Story by Tom Pagliaroli

Full Woods ‘n Waters Weekend

The last weekend in September is packed with activities and action in the woods and on the waters and is the unofficial kickoff of autumn’s outdoor season.   Barring the sudden arrival of bad weather (read: rain and wind), it looks as if this will be a final weekend in September to remember.

Photo by Tom

Archery Deer Season: As mentioned last week, the statewide bow season for whitetails is now on, with both bucks and does legal quarry. In many of the deer management zones (DMZ) multiple deer can be harvested during this nearly month-long season the concludes Saturday, October 25. However,  harvest numbers can vary predicated on the DMZ being hunted. Review pages 38-40  in the current Hunting & Trapping Digest for the particulars.

There is the statewide special permit bow season that commences October 26, but again, dates and harvest figures can differ. This season will be covered in greater detail in a few weeks.

It may seem, indeed, it is, early, but we’ve already observed a few bucks trailing does, an indication that the rut is already underway. These have been smaller males, aka precocious “teenagers”, with spike antlers or small, tight basket 4-point racks. The full-blown mating season generally gets underway the second to third week in October and hits its most intense period the last week in October through the second week in November. This is when the bigger, heavy-antlered mature bucks, normally as wary as all get out, go loco and throw caution in the wind.

Photo by Tom P

Squirrel/Cottontail Rabbit Seasons: These toothsome critters are great fun to hunt and make for delicious dinners. For the bushytails, find a patch of oak or hickory trees, or get situated next to a standing cornfield, take a seat and wait for them to show. This time of year, they are in the branches or on the ground from before sunrise to after sunset, but the five squirrel daily bag limit is not easy to fill. First, it’s the arboreal cover that screens clear views. You may see branches moving above as the critters are cutting at nuts, but getting a clear shot can be difficult. On the ground, they are constantly moving and when a bushytail is fleeing from danger, they present an incredibly challenging target.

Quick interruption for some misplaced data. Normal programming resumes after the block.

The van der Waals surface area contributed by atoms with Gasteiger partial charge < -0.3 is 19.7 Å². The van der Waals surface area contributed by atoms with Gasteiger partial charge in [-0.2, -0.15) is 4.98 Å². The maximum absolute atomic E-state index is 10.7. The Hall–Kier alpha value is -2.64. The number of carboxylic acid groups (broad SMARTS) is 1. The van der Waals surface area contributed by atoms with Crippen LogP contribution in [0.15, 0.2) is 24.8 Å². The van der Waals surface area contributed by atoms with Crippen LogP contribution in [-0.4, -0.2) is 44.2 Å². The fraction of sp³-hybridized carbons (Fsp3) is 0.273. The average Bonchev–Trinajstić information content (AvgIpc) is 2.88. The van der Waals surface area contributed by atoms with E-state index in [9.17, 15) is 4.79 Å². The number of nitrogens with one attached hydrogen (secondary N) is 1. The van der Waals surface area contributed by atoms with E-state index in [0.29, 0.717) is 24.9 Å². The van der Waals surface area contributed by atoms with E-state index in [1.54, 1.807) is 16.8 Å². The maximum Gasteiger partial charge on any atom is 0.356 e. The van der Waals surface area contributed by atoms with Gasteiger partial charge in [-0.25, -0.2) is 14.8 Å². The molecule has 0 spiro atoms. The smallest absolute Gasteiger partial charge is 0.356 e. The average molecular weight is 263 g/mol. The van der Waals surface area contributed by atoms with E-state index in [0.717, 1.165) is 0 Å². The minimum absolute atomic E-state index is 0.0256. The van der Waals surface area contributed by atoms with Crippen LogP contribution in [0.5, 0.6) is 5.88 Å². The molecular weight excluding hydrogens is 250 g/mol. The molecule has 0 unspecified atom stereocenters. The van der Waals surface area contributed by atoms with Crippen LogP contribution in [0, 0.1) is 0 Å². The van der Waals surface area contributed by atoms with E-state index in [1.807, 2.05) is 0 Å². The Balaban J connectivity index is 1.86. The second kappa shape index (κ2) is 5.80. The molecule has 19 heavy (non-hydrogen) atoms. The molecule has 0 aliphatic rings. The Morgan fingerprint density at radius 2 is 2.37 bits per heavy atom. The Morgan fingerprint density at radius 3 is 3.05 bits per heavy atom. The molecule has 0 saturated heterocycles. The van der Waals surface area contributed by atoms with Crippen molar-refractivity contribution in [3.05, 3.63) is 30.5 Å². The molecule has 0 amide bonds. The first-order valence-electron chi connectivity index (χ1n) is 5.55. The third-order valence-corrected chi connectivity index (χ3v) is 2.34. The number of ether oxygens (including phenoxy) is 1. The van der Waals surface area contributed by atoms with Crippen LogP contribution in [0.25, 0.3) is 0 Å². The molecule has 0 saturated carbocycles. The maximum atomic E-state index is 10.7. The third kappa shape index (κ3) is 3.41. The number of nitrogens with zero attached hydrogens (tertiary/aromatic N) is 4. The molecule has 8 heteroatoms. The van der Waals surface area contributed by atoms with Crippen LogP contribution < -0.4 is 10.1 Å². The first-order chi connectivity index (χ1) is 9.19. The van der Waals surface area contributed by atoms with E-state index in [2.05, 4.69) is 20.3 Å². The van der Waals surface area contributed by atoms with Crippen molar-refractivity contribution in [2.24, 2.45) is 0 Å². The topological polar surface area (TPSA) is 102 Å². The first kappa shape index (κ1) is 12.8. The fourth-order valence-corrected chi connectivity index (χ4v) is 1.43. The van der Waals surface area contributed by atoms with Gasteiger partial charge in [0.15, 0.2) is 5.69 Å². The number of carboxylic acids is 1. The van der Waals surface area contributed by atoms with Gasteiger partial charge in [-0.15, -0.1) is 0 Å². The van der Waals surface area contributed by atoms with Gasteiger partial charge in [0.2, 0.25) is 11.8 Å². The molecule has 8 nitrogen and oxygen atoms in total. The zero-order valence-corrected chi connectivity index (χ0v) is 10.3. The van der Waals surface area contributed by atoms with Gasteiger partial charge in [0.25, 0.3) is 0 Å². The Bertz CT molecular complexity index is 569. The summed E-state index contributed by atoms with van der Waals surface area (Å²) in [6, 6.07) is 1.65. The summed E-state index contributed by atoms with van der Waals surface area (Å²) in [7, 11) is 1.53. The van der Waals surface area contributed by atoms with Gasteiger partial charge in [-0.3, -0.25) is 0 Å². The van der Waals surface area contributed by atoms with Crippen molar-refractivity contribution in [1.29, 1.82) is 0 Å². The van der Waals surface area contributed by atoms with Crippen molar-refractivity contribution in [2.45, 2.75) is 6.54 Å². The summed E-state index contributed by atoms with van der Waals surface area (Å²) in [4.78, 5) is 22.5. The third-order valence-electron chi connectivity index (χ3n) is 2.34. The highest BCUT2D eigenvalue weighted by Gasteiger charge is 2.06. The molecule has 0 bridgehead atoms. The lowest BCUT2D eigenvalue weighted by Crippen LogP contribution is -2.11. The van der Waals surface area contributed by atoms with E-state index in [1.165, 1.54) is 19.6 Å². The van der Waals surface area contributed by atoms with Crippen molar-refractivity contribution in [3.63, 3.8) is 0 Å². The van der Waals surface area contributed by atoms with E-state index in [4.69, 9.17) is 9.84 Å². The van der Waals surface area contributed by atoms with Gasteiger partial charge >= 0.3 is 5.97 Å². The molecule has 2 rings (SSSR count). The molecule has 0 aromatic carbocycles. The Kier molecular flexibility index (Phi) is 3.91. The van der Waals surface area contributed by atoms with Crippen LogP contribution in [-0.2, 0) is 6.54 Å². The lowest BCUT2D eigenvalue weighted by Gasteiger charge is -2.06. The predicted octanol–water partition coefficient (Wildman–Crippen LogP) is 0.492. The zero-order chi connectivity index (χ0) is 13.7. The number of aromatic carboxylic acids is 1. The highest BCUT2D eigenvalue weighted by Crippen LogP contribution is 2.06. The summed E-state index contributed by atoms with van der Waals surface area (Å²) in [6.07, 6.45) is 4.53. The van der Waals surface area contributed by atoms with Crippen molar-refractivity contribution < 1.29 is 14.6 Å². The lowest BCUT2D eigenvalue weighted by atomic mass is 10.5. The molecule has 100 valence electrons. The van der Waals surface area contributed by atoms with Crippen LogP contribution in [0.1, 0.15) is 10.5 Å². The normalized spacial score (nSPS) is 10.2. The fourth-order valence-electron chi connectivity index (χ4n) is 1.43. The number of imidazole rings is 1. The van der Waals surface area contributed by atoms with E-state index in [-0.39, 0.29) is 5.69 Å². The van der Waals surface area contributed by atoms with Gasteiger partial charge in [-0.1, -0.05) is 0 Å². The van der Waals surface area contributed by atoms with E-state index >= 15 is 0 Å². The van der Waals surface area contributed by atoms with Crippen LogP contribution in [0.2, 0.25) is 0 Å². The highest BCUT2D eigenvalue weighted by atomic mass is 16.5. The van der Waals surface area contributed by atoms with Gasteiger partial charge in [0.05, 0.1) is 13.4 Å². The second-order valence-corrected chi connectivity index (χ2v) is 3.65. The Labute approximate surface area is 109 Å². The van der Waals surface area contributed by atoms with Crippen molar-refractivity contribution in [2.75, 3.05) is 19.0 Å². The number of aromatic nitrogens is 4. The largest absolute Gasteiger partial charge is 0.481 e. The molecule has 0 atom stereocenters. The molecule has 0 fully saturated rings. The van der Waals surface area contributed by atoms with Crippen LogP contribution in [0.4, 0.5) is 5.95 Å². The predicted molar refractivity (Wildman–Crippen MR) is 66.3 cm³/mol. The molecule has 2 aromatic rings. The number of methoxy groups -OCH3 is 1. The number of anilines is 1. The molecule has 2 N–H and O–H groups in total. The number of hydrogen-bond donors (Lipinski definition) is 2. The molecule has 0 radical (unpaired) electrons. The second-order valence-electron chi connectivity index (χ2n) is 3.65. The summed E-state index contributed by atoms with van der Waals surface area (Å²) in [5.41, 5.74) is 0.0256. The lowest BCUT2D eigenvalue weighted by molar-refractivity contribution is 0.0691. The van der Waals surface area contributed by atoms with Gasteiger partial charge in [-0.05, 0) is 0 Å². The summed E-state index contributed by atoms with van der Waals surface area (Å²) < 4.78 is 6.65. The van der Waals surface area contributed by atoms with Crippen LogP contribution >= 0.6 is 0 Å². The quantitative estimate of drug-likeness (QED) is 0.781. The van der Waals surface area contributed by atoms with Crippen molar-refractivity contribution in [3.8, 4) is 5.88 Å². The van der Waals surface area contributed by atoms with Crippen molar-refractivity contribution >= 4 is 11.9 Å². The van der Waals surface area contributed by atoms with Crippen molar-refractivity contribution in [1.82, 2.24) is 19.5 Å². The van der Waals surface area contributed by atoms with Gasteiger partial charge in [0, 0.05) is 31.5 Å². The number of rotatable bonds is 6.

Photo by Tom P

They can be hunted with shotguns (we prefer a 20 gauge), and .177 and .22 caliber pellet rifles. Also legal in certain areas (see page 56 in the Digest) are muzzleloading rifles .36 caliber or less.

During the early season, cottontail rabbits are tough customers as the covers are thick and opportunities for shots happen in a blink. Unless picking them off at first light as they nibble on grass at weed field edges and again the last half hour of daylight, it’s a fool’s errand hunting them unless you have the services of a beagle or other brush infiltrating cur with a nose for bunny stink that will push them to multiple openings, no matter how narrow, in the cover to afford a dose of No. 6 pellets.

The daily limit is four.

Photo by Tom P

Porgy Power: The Scup Cup keepeth running over! This is shaping to be an even more bountiful Porgyfest than last year, as party boats and charter boats are recording limit (50-fish) catches with porgies from the legal 9-inch minimum up to 15-inches/1.5-lbs. Average catches are 30-40. In the mix are even tastier triggerfish to 3-4 lbs. No limit on these. Top party boats include the Dauntless out of Pt. Pleasant, the Paramount from Brielle, and the Capt. Cal II in Belmar.

Boat Show II: The 10th Annual Huddy Park In-Water Boat Show in Toms River (the corner of East Water Street and Rte. 166)  is this weekend. (Rain dates October 4-6.) This is a free event and great for the family. Friday and Saturday hours are 10 a.m.- 6 p.m. and 10 a.m. - 5 p.m. Sunday. A full array of boats, many in slips for on the water testing, and many on land for hands-on perusal will be available. These include luxury cruisers, pontoon, and tri-toon boats, pleasure boats, cruisers, and deck boats, and center and dual console fishing boats, and also pilot house fishing boats. End-of-season deals with added incentives await.

Pack a few light action rods if attending, because after the show, head a minute or two south on Route 166 to the Capt’n Hippo Bait & Tackle Shop in South Toms River. Load up with spearing and a few of the custom Lenny Lance It rigs and a bobber or two, and head back to the adjacent Mathis Park (across from Huddy) and get ready for some wild rod bending with snapper blues to 11-plus inches. Great action and perfect eating-size baby blues. The daily limit is 15.

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